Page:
The end began for the Phillies when, on a sultry South Florida night, Ranger Suarez -- who had been soft-tossing the Marlins to sleep -- told Joe Girardi his left arm was tight, again, just like his previous start. So, when Girardi decided to pull his closer-turned-starter after five shutout innings, just 71 pitches, you could hear the camel’s back breaking.
In a season littered with mountainous haystacks of incompetence and misfortune, this was the last straw.
The bullpen surrendered the lead, the Phillies lost two straight to the hapless, unsolvable Marlins, while the first-place Braves lost two in Colorado. And, just like that, the delicate balance between October baseball and early vacation swung irretrievably toward the golf course.
Three weeks ago, the Phillies had a realistic shot. But three things had to go right down the stretch of their soft end-of-season schedule in order to keep pace with and finally pass the Braves, who always were the National League East’s best team. None has come to pass.
First, slugger Rhys Hoskins had to get healthy. Hoskins’ season ended Aug. 26, when he announced he needed surgery to repair a torn abdominal muscle.
Second, No. 3 starter Zach Eflin needed to return from his knee injury and pitch effectively in September. Eflin tested positive for COVID-19 on Aug. 27, the day after the Phillies lost Hoskins. The 10-day quarantine set back Eflin’s comeback to the degree that the Phillies fear he won’t return at all.
Finally, the Phillies needed Suarez to remain amazing. He has amazed, with a 1.71 ERA in his seven starts. But if he’s experiencing the dead arm Girardi says he’s experiencing, well, that won’t fix itself. Not in a playoff race. If he’s limited to, say, 70 pitches, or five innings, or if he has to miss even one start.
Strike One. Strike Two. Steee-rike Three.
There have been about a dozen moments like this in 2021 -- moments that left you feeling that the remaining games lacked any real meaning.
We’ve witnessed a decade’s worth of sloppy plays, like Jean Segura’s botched double-play attempt (and the resultant dugout blowup with manager Joe Girardi) on May 16.
We’ve seen wasted gems -- two, in particular, from inconsistent non-ace Aaron Nola. He struck out a MLB-record 10 in a row June 25 then watched newly anointed closer Jose Alvarez blow his first save opportunity. He then was perfect through seven innings before a reliever lost it with a wild pitch Aug. 22 in San Diego. That butchery came fresh off a gutting sweep at Arizona, home of one of the worst teams in baseball -- a team worse, even, than the Marlins, who stand (22) games below .500. The Phillies are 8-8 against those Marlins.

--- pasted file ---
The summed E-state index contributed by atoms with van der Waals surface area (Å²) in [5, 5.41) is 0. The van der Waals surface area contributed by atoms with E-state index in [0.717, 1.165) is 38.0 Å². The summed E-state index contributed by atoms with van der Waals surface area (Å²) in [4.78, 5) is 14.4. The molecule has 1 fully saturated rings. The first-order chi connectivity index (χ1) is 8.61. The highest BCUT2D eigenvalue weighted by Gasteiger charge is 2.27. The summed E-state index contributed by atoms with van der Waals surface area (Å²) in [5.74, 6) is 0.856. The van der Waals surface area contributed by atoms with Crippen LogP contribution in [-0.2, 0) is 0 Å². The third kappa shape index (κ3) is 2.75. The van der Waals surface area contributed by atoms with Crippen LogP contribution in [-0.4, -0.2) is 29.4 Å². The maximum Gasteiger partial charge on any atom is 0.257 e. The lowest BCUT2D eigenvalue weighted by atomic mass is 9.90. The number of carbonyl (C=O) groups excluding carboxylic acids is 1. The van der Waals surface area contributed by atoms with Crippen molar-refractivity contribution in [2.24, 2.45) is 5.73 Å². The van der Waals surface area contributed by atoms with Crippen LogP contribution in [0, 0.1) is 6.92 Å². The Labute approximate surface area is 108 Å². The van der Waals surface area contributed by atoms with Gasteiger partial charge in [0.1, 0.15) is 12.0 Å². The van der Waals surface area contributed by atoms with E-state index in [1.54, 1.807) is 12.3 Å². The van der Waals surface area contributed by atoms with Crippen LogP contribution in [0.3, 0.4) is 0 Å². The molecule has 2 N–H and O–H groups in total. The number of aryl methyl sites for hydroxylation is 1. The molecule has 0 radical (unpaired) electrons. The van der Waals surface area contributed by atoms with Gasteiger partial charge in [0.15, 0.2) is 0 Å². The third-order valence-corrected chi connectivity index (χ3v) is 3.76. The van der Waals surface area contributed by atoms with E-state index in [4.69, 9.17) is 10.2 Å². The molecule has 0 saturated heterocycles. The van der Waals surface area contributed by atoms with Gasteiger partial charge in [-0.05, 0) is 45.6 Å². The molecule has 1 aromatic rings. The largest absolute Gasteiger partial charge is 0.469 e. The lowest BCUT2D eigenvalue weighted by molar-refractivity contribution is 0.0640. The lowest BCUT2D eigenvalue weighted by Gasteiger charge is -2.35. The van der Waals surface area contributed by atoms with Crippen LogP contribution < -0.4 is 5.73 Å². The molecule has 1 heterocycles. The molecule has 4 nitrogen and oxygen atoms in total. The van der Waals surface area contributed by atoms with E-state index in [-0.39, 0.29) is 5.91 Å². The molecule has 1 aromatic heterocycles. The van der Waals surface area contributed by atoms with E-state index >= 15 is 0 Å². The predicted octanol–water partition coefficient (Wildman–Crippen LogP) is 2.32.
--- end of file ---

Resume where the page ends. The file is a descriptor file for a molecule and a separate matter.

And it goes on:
In the words of cinematic legend Joe Riggins, the manager in “Bull Durham”:
How’d they ever win eight?
They needed an extra inning Sunday to get to 8-8.
It is, indeed, a miracle.
Not your average Joe
The manager, for one, is how they remained relevant. After Sunday afternoon. they were 70-66, two games behind the Braves in the East, two games behind the Reds and Cardinals in the wild card race.
Girardi hasn’t been perfect. Still, for all of his over-managing and his misadventures with the pitching staff -- leaving starters in too long or yanking them too soon, trusting closers who shouldn’t be trusted with car keys, much less major-league wins -- Girardi has shown a measure of mastery with this cast of defensively deficient, would-be sluggers held together by gauze and liniment.
He’s gone stretches without left fielder Andrew McCutchen and catcher J.T. Realmuto, he’s gotten virtually nothing from shortstop Didi Gregorius, and he’s used about 14 different center fielders. He’s won with the anonymous quartet of Ronald Torreyes, Travis Jankowski, Luke Williams, and Nick Maton. Look ‘em up yourself. His starting third baseman, demoted prospect Alec Bohm, might not be seen again until this time next year.
Still, they are close. Girardi deserves credit for that.
But even Girardi cannot overcome these three strikes.
Neither can Dave Dombrowski, who performed a minor miracle at the trade deadline when he landed, effectively, two starters. Suarez was the closer before Ian Kennedy arrived. Combined with Kyle Gibson, who cost them failed pitching prospect Spencer Howard and two other throw-ins, Suarez and Gibson combined to give them 11 solid starts in their 14 chances.
Significantly, both Girardi and Dombrowski had to deal with a clubhouse that lacks the sort of leadership that encourages selflessness or intelligence. The Phillies remain below the 85% threshold of players vaccinated for COVID-19, which would afford them greater freedoms and, likely, would have averted their current and past COVID crises. In fact, the Phils were below 50% for most of the season. Who knows what sort of strain that created in the organization?
So you’re telling me there’s a chance ...
This isn’t a flag of surrender. Suarez might, in fact, rebound without incident; he said after Saturday’s shortened appearance that he didn’t think he’d miss a start.
Don’t count on it. Pitchers who have pitched in 34 games in as many different roles as Suarez -- then have to leave a game he’d been cruising through after just 71 low-velocity pitches -- seldom find themselves pain-free and effective in the weeks that follow. Girardi admitted Saturday that Suarez had been “nicked up” in his previous start.
A break and some Advil might straighten out such a pitcher before the kids break for summer, but after the kids have gone back to school, that sort of pitcher smells like former Eagles cornerback Izel Jenkins, whose nickname depicts overdone bread.
Who knew that Ranger Suarez’s dead arm -- Suarez, who came late to spring training, hurt his leg once there, and didn’t get called up until May, to be, of all things, a long-inning, lost-cause closer -- would have such a seismic ripple effect?